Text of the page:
Tired of borrowing or begging for grant aid and concessional financing to repair damaged infrastructure after annual hurricanes and devastating floods, a group of Third World nations plans to begin taking the world’s largest polluting nations to umbrella world courts to recover monies spent constantly rebuilding economies.
The plan to take legal action was discussed among Small Island Developing States (SIDS) during the ongoing climate change conference (COP 26) in Scotland in recent days with wide agreement for these nations to determine what form of legal action can be taken against western and other nations whose actions result in drastically changing weather patterns that eventually hurt the Third World the most.
CARICOM Chairman and Antiguan Prime Minister, Gaston Browne said the SIDS group recently formed the commission of Small Island States on Climate Change and International Law will provide just the mechanism developing nations need to increase clout to make the worlds’ largest emitting nations and companies pay for their actions. The issue was also discussed at the CARICOM leaders preparatory summit for COP as well as the regional foreign ministers forum in recent weeks.
Documents to establish the commission were signed in Scotland on Sunday with Browne noting that “it is the heavy polluters who are the ones who are creating the problem and as far as we see, the polluter must pay. There has to be a mechanism to allow for compensation for loss and damage, which incidentally is one of the areas that was not discussed in any significant way at this event. SIDS collectively contribute less than one percent of global carbon emissions, yet are arguably most vulnerable to the effects of climate change,” he argued while speaking to international media in Glasgow.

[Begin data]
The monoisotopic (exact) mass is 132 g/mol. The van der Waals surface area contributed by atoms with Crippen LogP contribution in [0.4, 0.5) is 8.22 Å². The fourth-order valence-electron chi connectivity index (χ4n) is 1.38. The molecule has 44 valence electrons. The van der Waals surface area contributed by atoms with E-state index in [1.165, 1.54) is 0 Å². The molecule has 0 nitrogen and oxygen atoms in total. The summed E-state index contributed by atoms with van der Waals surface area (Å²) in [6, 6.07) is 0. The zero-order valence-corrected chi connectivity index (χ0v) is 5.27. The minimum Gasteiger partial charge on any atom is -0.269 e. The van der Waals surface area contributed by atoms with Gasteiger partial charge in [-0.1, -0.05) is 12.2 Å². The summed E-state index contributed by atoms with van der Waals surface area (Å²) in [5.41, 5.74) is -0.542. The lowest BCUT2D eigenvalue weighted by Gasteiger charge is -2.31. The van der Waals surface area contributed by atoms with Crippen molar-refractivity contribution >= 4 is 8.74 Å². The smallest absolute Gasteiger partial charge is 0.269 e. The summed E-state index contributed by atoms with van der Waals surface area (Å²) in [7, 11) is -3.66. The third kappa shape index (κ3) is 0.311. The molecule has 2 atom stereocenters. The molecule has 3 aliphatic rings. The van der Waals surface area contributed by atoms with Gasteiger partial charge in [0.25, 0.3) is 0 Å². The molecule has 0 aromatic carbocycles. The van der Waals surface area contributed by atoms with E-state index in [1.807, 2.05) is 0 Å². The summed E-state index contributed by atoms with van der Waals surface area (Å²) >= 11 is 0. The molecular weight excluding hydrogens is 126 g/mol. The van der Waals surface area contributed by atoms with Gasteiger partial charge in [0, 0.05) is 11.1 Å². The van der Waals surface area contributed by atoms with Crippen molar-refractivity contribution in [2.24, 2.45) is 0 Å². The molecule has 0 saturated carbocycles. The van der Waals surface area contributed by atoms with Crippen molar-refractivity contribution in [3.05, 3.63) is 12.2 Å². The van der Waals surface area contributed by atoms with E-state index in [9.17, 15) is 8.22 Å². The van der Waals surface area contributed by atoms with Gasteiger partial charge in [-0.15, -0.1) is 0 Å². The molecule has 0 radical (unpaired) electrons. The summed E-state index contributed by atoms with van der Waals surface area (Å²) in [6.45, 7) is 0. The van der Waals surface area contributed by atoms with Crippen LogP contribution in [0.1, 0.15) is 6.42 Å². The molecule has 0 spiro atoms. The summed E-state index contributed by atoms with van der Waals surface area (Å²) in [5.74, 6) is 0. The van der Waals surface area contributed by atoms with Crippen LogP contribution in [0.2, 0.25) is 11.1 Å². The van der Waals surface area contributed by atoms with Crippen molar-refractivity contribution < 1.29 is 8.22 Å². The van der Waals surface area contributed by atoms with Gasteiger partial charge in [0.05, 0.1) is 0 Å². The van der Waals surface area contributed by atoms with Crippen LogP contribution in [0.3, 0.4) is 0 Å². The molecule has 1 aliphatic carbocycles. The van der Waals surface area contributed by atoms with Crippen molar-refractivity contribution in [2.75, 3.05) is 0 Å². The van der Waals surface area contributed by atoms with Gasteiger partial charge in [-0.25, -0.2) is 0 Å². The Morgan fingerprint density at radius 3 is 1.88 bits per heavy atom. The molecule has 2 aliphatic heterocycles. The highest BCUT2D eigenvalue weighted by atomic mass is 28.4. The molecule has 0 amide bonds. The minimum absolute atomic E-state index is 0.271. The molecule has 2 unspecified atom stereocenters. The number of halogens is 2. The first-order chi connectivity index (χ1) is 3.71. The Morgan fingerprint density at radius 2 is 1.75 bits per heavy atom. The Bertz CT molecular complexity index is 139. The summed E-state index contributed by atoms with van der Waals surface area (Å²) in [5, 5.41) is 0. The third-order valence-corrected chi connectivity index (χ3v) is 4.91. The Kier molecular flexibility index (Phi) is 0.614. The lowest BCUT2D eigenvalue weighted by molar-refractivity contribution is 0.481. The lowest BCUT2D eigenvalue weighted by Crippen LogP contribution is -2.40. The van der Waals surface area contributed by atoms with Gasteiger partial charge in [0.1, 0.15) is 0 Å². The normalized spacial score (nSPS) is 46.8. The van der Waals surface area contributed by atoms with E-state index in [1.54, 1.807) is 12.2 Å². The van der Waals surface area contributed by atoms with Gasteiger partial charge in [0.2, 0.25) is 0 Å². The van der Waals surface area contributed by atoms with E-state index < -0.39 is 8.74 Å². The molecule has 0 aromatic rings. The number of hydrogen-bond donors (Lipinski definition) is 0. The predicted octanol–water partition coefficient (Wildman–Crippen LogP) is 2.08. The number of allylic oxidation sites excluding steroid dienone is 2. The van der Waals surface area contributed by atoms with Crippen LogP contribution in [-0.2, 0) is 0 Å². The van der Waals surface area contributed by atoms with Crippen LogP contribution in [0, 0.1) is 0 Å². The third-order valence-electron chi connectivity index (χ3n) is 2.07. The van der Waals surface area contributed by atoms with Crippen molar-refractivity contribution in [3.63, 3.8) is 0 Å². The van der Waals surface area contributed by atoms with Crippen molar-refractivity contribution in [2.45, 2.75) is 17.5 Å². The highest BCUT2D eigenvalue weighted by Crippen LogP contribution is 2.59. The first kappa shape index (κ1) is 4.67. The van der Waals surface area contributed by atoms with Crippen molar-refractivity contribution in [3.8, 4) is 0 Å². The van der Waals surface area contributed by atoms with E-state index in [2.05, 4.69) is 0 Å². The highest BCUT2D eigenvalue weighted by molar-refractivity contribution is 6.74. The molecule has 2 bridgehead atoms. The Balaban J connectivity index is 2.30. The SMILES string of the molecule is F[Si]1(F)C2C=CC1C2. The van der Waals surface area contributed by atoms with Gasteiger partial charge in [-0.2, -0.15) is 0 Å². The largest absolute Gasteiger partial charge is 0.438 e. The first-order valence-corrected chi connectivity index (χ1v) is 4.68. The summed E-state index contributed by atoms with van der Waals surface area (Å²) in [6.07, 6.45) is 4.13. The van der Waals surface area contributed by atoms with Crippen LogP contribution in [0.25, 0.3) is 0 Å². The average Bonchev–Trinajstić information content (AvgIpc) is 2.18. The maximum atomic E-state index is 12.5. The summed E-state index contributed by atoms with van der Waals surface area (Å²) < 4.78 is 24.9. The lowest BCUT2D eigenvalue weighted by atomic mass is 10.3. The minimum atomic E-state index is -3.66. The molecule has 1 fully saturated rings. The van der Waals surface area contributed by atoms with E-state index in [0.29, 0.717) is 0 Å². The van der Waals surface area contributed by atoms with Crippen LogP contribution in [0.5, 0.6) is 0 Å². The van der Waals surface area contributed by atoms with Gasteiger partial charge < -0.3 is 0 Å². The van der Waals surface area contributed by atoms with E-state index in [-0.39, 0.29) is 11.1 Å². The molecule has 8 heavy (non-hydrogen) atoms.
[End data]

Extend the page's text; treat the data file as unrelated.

The Caribbean, Central America and the United States mainland have been recording the strongest set of hurricanes on record in the past four years with three of them-Irma, Maria and Dorian-being classified as mega or superstorms clocking winds beyond the dreaded Category Five ceiling of above 150 miles per hour. These three did untold damage in the region wiping out communities from Dominica in the Eastern Caribbean to some of the islands in The Bahamas.
The CARICOM chair said the commission will write to the International Tribunal for the Law of the Sea to obtain a legal opinion on the way forward to make polluters pay for their actions and for SIDS countries “to achieve climate justice.” He also criticized the richer western nations for reneging on promises made 12 years ago to provide $100 billion annually in climate change financing, noting the SIDS group is aware that financing to the Third World has declined by more than $6000 between 2018-19. On the other hand, these same countries have, since the now infamous Paris summit in 2015, provided over $3 trillion dollars to support their own coal, oil and gas and other fossil fuel industries, most of which are heavy contributors to pollution and global warming.
Several other leaders who spoke at the conference bemoaned the state of play, especially as it relates to the lack of concessional climate financing and the burdens countries have to bear to rebuild after natural disasters. Others complained about rising ocean temperatures and the havoc this is wreaking on coral reefs in a tourism dependent region, reminding the world like PM Mottley of Barbados that the globe cannot afford a temperature rise above 1.5 degree Celsius.
“1.5 degrees is what we need to survive, 2 degrees is a death sentence for the people. For the people of countries like Antigua and Barbuda and Barbados in the Caribbean, in addition to countries like the Samoa in the Pacific, the Maldives, Kenya and Mozambique, among others, We do not want that dreaded death sentence and we are here today to say try harder because our people, the climate army, the world, the planet needs our action now, not next year not in the next decade,” she said as several in the audience nodded in agreement.